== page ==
Keep Your New Year’s Resolutions!

Keep Your New Year’s Resolutions!

At the dying of the year I succumbed to the temptation to run one more half marathon: the cleverly billed Last Chance Half Marathon. One of the reasons was that I wanted to deliver on my half-forgotten resolution to run four half marathons in 2017. After the race, I had no regrets. It was a beautiful fog-to-sun kind of winter morning, perfect for running along the scenic Interurban trail.

So, not every decision we make on the spur of the moment leads to catastrophic results. Many successful startups adopt a bias-towards-action mindset. When in doubt, do something: It’s often better to act than to stand still, especially in an emerging or dynamic marketplace. And the same is true for running: You can always think of a reason not to run – heading out on the trail is generally better than staying home.

That said, spontaneity can only go so far. Lack of planning is not a great way to reach your goals.

Content strategy helps you stay on track

With the new year gathering speed, you may have a few content-related resolutions to act on, including:

  • Create more content
  • Create more effective content
  • Try out new formats, such as infographics or podcasts
  • Find new writers (some of your subject matter experts may have a “start writing” New Year’s resolution!)
  • Establish a new editorial team

A well-developed content strategy plan supported by appropriated processes and systems can help ensure your stepped-up content efforts will deliver value on an ongoing basis.

Here are three common traps that content strategy can help you avoid as you go to act on your 2018 resolutions:

#1 Lack of clarity around strategic goals

Why goals are important: Clearly articulated goals clarify what you should focus on. They also help generate enthusiasm and keep your team on track when the going gets tough.

This is not just a content problem: Few runners have the stamina to stick to their training  without a clear goal, such as breaking a PR, finishing a race, or winning one.

Content strategy safeguard: Every content strategy plan worth its salt starts with digging into the evolving needs of your users, members, and readers, as well as those of your organization. This will give you insight into what your strategic goals should be for the year – and beyond.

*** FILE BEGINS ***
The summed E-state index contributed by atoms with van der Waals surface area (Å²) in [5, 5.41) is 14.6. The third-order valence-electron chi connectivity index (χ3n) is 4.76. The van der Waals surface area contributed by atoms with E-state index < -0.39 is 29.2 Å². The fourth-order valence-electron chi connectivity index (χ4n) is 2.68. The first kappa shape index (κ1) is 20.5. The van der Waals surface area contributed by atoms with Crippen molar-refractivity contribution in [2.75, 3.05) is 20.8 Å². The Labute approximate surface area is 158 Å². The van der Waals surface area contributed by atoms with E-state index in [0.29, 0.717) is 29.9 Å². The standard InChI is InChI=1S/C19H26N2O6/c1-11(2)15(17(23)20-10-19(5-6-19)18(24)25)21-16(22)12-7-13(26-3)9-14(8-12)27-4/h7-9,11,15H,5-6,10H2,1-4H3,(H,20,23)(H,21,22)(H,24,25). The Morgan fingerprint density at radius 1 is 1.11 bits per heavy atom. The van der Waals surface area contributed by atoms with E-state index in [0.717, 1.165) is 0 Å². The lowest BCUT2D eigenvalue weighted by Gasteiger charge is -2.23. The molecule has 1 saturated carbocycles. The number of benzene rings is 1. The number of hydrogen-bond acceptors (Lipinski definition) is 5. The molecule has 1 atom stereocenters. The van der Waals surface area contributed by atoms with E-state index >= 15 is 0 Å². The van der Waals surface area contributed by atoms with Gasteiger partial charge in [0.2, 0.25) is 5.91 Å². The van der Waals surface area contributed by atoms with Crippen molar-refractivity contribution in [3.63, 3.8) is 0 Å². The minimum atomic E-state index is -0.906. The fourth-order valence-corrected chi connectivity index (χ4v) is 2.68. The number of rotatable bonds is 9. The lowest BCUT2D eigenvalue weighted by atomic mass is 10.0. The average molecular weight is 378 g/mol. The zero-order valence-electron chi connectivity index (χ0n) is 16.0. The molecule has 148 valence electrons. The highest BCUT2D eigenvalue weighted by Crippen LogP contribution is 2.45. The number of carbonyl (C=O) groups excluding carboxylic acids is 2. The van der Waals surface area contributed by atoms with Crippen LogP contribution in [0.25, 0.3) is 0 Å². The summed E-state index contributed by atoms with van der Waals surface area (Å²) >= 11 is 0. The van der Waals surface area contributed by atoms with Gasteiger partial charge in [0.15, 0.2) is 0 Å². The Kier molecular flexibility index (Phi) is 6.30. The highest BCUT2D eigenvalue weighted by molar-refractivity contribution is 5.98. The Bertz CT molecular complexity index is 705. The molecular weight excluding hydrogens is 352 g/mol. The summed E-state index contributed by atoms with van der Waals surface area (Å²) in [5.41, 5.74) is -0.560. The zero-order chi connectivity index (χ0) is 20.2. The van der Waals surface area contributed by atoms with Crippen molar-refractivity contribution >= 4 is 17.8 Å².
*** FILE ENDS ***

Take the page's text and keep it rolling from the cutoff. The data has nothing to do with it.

#2: Going straight to tactics

Why a strategic mindset is important: Without a strategic focus, it’s tempting to jump to tactics, such as producing more video, doubling down on social media, or tripling your blog production. A lack of strategy also leaves you without a strong defense when you get an impromptu request from a stakeholder that is unlikely to drive value for the organization.

This is not just a content problem: Runners who follow a training plan but don’t understand the reasoning behind the different types of training sessions often skip the hard interval training sessions that are so critical to race-day success.

Content strategy safeguard: A comprehensive content strategy plan lays out your overall strategies. For example, a strategic goal may be to establish yourself as a leading brand in a specific industry. To accomplish that goal would require understanding who you’re competing with, what your competition is doing, and what types of content resonate with that audience. That’s a much more powerful approach than jumping to a tactic like “Let's blog about topics related to this industry.” Blogging may end up being the tactic you use, but it shouldn’t be the starting point for your efforts.

#3 Lack of follow through

Why follow through is important: To accomplish something that requires sustained effort, you need a way to keep track of what you’re doing, and the flexibility to adjust as needed.

This is not just a content problem: Many people who make a New Year’s resolution to get in better shape join a gym, but they often don't last longer than a few weeks.

Content strategy safeguard: A content strategy plan shouldn’t be gathering dust on a shelf. Make sure to frequently review and adjust (at least once a quarter) based on evolving business needs or user needs and interests. An agile approach to content development is one way to bake an iterative approach into your editorial systems.

In a nutshell: Get clarity around your content goals, spend time throughout the year to develop and adjust your overall strategy, create a concrete, actionable plan for reaching your goals, and iterate often – otherwise your lofty resolutions may die a silent death after a few weeks.

Bonus points if you apply the same principles to your personal goals for 2018 too!

A shorter version of this post was published on LinkedIn. Photo by GoToVan (cc 2013)

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